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The Two States Solution: a Promise Buried Deep

What is the relation between the Middle East peace process and the ongoing negotiations between the Palestinian Authority and the Israeli government? In what sense, and for what purpose, can such negotiations be deliberated as a shelter for the end of the (Arab-Palestinian)-Israeli conflict? In other words, what we are talking about doesn’t make sense and has brought neither peace nor stability to the region. It is not difficult to answer this essential question. If we ask a Palestinian pupil in an elementary school, his answer will be, “nothing, they are irrelevant."

Early this month, the International Association for Political Science Students (IAPSS) invited me for its first IAPSS World Congress 2014. One panel was planned to debate the peace process and the current negotiations with an Israeli academic. Although, he was not a political expert, yet, he is a politically active and a PhD researcher in a related field.

One day before our debate, the committee called us to meet and set the agenda, in an effort to avoiding any conflict during the session, we agreed to refrain from scratching and digging back into history in the sense of who are the indigenous people of Palestine's land. I am neither a theologist nor a historian; however, I know more or less as any political scientist or expert from that region. We both accepted the agreement as academics who would stick to scientific facts and findings.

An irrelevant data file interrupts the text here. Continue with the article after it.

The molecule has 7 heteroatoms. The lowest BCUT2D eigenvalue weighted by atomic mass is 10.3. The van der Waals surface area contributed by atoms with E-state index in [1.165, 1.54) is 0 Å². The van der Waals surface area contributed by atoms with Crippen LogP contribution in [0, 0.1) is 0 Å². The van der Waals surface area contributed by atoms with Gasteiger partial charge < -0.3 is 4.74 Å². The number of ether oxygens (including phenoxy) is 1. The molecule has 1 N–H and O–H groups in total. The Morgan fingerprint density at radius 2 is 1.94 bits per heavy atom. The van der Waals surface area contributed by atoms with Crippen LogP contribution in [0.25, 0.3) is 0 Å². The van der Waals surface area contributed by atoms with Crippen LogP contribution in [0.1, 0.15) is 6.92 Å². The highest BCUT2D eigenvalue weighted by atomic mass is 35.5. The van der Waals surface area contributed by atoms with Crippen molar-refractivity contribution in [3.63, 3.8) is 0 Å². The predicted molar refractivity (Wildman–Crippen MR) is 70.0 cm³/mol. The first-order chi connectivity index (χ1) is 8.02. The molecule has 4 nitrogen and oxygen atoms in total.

As soon as the first question from the panel's chair was placed, Ellai, the Israeli panelist, immediately started to verbalize about Jews' right to Palestine and holy land. I averted and still refrain discussing it since it has no scientific evidence other than some beliefs. Ellai speaks for what Israel has been doing for the last 20 years of the peace process; denial and nullification of any previous understandings.

Nine months ago, the failed negotiations between the Palestinian Authority (PA) and Israel started. It started in hope to find a fair solution for the Middle East conflict. According to this understanding, Israel must freeze settlement's expansion in the West Bank, including east Jerusalem and to free hundreds of the Palestinian prisoners in Israeli jails. In April 2014, the number of the Palestinian prisoners is 4224, including 183 administrative detainee, 21 woman and 210 children. However, Israel has not committed itself to that. In January 2014, Netanyahu’s government has issued tenders for the building of 1,877 settlement units in the West Bank and Jerusalem. In April, they issued another tender for new 700 settlements unit. Not only did the Israeli government continue to build settlements, but also refused to release the 29 Palestinian prisoners agreed to release on July 2013. Israel is like Dr. Ellai, has disavowed the mutual understandings with the Palestinian Authority moderated by the American administration and John Kerry, personally.

I believe that the so-called peace process is like capitalist markets. It is based on supply and demand theory. It denies the poor their rights (the 99%) and maximizes the wealth of the rich. The PA's leadership seeks international legitimacy and donor’s money, sustaining its quasi-entity, maximizing the wealth, privileges and the highly paid salaries of the political elites of PLO and the PA. Beyond, increasing the wealth of their families too, who own main businesses and private economy, which benefit from the survival of the PA.